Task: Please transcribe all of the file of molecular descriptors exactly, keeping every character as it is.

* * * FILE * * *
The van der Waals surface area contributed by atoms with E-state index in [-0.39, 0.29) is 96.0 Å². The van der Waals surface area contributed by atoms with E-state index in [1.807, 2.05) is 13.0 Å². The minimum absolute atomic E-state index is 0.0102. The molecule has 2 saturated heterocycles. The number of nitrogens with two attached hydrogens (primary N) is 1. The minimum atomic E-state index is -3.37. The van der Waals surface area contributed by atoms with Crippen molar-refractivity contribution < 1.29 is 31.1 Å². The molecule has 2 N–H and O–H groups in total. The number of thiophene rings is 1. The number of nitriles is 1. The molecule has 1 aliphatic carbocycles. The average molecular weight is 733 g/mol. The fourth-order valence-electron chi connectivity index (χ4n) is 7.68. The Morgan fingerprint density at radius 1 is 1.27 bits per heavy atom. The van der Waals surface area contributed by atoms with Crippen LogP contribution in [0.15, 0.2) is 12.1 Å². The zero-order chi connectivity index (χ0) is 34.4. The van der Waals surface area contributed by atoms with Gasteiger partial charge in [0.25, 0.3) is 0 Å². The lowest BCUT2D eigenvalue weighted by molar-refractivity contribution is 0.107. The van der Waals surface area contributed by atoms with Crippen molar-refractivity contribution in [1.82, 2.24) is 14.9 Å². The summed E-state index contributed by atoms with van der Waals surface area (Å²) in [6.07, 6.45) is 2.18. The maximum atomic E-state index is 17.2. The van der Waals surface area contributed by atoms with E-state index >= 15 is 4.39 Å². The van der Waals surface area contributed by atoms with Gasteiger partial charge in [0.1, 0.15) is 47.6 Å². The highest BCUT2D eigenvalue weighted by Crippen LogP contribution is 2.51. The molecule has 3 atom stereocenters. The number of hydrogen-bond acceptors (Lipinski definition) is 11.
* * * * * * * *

The van der Waals surface area contributed by atoms with E-state index in [-0.39, 0.29) is 96.0 Å². The van der Waals surface area contributed by atoms with E-state index in [1.807, 2.05) is 13.0 Å². The minimum absolute atomic E-state index is 0.0102. The molecule has 2 saturated heterocycles. The number of nitrogens with two attached hydrogens (primary N) is 1. The minimum atomic E-state index is -3.37. The van der Waals surface area contributed by atoms with Crippen molar-refractivity contribution < 1.29 is 31.1 Å². The molecule has 2 N–H and O–H groups in total. The number of thiophene rings is 1. The number of nitriles is 1. The molecule has 1 aliphatic carbocycles. The average molecular weight is 733 g/mol. The fourth-order valence-electron chi connectivity index (χ4n) is 7.68. The Morgan fingerprint density at radius 1 is 1.27 bits per heavy atom. The van der Waals surface area contributed by atoms with Crippen LogP contribution in [0.15, 0.2) is 12.1 Å². The zero-order chi connectivity index (χ0) is 34.4. The van der Waals surface area contributed by atoms with Gasteiger partial charge in [0.25, 0.3) is 0 Å². The lowest BCUT2D eigenvalue weighted by molar-refractivity contribution is 0.107. The van der Waals surface area contributed by atoms with Crippen molar-refractivity contribution in [1.82, 2.24) is 14.9 Å². The summed E-state index contributed by atoms with van der Waals surface area (Å²) in [6.07, 6.45) is 2.18. The maximum atomic E-state index is 17.2. The van der Waals surface area contributed by atoms with E-state index >= 15 is 4.39 Å². The van der Waals surface area contributed by atoms with Gasteiger partial charge in [0.1, 0.15) is 47.6 Å². The highest BCUT2D eigenvalue weighted by Crippen LogP contribution is 2.51. The molecule has 3 atom stereocenters. The number of hydrogen-bond acceptors (Lipinski definition) is 11.